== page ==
The federal government has announced details on how it will implement a carbon tax in Saskatchewan and three other provinces.
The startup for the $20 per tonne carbon tax has been pushed back four months to April 1, 2019. That works out to 4.4 cents a litre for gasoline and 3.1 cents a litre for propane.
There will be an exemption for diesel and gasoline used on-farm, but there are no measures to compensate producers for high input costs on grain transportation, fertilizer or propane for grain drying.
The federal government estimates the average rebate for a Saskatchewan household will be $598. The amount will vary depending on the number of people in the household.
Ottawa promises to return 90 percent of all money collected from the carbon tax. It also claims 70 percent of people will get more in their rebate than they pay in a carbon tax.
Farmers will be among the 30 percent where that does not occur, according to Todd Lewis, president of the Agricultural Producers Association of Saskatchewan. (APAS)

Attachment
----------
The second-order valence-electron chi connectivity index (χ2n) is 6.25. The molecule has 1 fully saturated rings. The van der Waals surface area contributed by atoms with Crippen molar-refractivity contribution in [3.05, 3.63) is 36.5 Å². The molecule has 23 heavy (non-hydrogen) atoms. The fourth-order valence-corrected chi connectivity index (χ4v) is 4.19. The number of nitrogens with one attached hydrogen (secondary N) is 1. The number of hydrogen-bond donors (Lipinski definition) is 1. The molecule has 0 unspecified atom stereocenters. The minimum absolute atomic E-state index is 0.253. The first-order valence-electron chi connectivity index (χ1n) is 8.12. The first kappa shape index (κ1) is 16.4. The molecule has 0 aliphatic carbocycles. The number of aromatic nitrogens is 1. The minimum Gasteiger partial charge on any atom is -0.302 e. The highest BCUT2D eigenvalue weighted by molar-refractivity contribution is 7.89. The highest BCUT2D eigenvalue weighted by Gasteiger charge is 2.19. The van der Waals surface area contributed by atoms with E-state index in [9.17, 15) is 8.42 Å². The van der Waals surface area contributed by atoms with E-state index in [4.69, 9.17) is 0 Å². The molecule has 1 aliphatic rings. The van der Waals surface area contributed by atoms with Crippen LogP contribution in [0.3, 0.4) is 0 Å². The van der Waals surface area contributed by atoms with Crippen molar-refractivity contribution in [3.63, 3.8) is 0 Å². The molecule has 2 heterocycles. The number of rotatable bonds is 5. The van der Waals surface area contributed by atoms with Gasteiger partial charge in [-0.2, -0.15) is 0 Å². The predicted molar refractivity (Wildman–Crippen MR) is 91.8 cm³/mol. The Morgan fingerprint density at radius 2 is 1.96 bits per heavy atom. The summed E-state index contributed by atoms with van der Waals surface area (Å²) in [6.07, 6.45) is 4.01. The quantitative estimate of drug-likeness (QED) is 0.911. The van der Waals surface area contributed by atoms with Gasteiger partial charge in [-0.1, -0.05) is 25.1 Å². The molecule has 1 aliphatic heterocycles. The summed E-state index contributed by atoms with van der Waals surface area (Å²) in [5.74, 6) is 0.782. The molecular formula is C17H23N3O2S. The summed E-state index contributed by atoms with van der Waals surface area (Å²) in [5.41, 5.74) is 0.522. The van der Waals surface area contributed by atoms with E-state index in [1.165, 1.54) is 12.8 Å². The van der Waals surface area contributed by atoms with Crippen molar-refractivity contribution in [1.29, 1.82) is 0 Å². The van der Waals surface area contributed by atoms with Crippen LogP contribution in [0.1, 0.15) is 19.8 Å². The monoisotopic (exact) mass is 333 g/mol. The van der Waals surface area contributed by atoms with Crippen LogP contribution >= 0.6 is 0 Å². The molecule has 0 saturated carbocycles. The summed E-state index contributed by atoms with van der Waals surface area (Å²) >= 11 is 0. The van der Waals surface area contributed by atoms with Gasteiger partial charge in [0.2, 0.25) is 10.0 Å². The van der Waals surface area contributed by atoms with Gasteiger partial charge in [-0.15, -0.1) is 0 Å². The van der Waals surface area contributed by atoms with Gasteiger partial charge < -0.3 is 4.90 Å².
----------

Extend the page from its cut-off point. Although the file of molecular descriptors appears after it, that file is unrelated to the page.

“We may get the cheque in one hand, but the average farmer is going to pay far, far more than that in just freight rates alone as an example.”
While the federal government plans to implement a carbon tax on April 1, there is still the matter of the legal case against it by the Saskatchewan government.
Another moving part is a federal election expected next year. Prime Minister Trudeau says it is not an effort to buy votes in Ontario, which is one of the four provinces fighting the carbon tax.
“On the contrary, we recognize that there is an imperative to put a price on pollution and an imperative to help Canadian families adjust to the new reality of a society in which pollution is no longer free,” says Trudeau.
Lewis notes there is a lot of politics involved, but believes agriculture is part of the solution for climate change. APAS says farmers already play an important role in reducing carbon emissions through carbon sinks, such as wetlands and grasslands.
(Above picture–Prime Minister Trudeau meeting with students at Humber College in Toronto on October 23, 2018 following carbon pricing announcement)